Monday, October 5, 2015

The plague of polio -- Part 2

Dr. Jonas Salk
The Brookville American, in an editorial in early 1942, issued this appeal just weeks after the United States had embroiled itself in a global conflict known as World War II.

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These are days of multiple appeals for public subscription to numerous worthy and essential causes. Franklin County has responded with zealous generosity to each and every plea of these agencies for human well-being and national safety.

Now comes a soul-stirring appeal for generous financial aid to a program of succor which is by no means the least among the many imperative things to which we must contribute today. This cry for help in the alleviation of suffering comes from our children throughout the nation -- helpless little tots upon whom a merciless and thus far unfathomable scourge of death and suffering descends in appalling relentlessness. It comes from our men or medical science who search untiringly for the source of this deadly scourge -- INFANTILE PARALYSIS. It comes from still another group of scientists who probe this baffling killer-crippler in quest of methods by which it can be isolated and treated successfully.

The suffering of these stricken children, the death -- the maiming and crippling -- visited upon them by Infantile Paralysis must be stopped. there is but one way to stop it. Funds and more funds must be made available to care for the stricken and to provide research scientists in their endless vigilance. Some progress is being made, of course, but even a temporary curtailment will mean a slipping backward. Thus, regardless of our other commitments, we must keep this work going.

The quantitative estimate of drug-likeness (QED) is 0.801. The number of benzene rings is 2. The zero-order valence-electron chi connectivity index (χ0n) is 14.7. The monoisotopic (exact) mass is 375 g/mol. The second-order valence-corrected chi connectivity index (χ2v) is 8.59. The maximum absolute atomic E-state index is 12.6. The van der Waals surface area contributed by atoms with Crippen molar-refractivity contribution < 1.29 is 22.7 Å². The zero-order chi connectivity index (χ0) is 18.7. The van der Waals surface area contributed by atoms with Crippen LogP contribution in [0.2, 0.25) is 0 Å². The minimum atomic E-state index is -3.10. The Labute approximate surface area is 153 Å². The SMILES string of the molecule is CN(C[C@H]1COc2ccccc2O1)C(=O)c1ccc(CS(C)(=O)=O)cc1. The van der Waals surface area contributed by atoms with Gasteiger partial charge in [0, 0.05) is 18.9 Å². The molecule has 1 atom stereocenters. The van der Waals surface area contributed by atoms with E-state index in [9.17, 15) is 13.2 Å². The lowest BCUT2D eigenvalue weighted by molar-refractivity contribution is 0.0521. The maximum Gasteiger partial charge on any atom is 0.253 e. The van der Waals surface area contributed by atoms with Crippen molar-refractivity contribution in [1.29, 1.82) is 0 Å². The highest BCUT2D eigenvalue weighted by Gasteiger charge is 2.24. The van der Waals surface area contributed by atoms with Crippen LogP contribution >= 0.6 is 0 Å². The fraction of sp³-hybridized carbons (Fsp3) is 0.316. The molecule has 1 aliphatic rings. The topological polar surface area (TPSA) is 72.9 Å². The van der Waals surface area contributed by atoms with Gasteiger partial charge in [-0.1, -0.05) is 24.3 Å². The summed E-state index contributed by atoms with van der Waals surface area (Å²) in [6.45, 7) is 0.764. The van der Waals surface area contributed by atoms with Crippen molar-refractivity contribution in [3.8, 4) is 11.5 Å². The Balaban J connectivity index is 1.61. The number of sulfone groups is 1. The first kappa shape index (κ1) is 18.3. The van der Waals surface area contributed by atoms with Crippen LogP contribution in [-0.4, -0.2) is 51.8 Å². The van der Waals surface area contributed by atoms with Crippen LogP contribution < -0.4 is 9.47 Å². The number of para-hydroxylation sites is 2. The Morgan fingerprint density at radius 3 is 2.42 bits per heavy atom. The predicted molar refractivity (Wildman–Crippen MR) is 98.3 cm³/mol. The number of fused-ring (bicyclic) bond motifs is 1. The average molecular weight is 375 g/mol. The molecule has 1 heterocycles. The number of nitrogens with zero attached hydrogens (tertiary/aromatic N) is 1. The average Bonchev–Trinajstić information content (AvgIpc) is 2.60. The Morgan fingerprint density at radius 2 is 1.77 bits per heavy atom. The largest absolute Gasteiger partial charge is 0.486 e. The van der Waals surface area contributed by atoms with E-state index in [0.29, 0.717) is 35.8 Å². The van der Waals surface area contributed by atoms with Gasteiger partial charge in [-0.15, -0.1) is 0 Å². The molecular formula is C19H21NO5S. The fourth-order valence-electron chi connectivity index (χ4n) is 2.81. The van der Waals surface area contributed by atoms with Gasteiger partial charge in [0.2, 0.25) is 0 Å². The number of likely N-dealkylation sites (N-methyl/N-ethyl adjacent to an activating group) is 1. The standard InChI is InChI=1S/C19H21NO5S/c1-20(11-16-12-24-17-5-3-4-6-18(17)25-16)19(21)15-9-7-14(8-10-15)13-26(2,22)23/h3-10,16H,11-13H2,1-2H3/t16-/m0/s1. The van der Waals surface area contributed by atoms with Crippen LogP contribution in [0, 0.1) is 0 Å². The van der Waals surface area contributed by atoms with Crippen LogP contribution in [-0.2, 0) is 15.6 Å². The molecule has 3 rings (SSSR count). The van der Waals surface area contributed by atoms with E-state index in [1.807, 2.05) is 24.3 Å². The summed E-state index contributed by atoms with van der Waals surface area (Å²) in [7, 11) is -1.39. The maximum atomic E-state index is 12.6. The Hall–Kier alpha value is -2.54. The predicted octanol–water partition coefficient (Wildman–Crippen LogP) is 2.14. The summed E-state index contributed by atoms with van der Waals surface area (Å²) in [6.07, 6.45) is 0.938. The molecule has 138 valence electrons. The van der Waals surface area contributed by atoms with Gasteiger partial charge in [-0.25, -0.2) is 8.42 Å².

In making our contributions we might well bear in mind the words of the Master who said, in response to questions asked Him about children, "As ye do unto the least of these, do ye also unto me."

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It would be another dozen years before a doctor named Jonas Salk would help produce and deliver a serum that would control infantile paralysis, known generically as polio.

I wasn't able to learn exactly how successful those fundraisers were in the Whitewater valley, but they were ongoing. President Franklin Roosevelt, a victim of polio, was the natural standard-bearer in the complicated pursuit of a treatment.

Polio was a mystery virus. Nobody in those early days knew what caused it, though speculation centered around polluted water, easy to identify and much more difficult to control.

In 1952, Salk and his fellow researchers finally broke through with a polio vaccine that has largely been responsible for the near-eradication of the dreaded disease.

Albert Sabin is credited with developed a vaccine as well.


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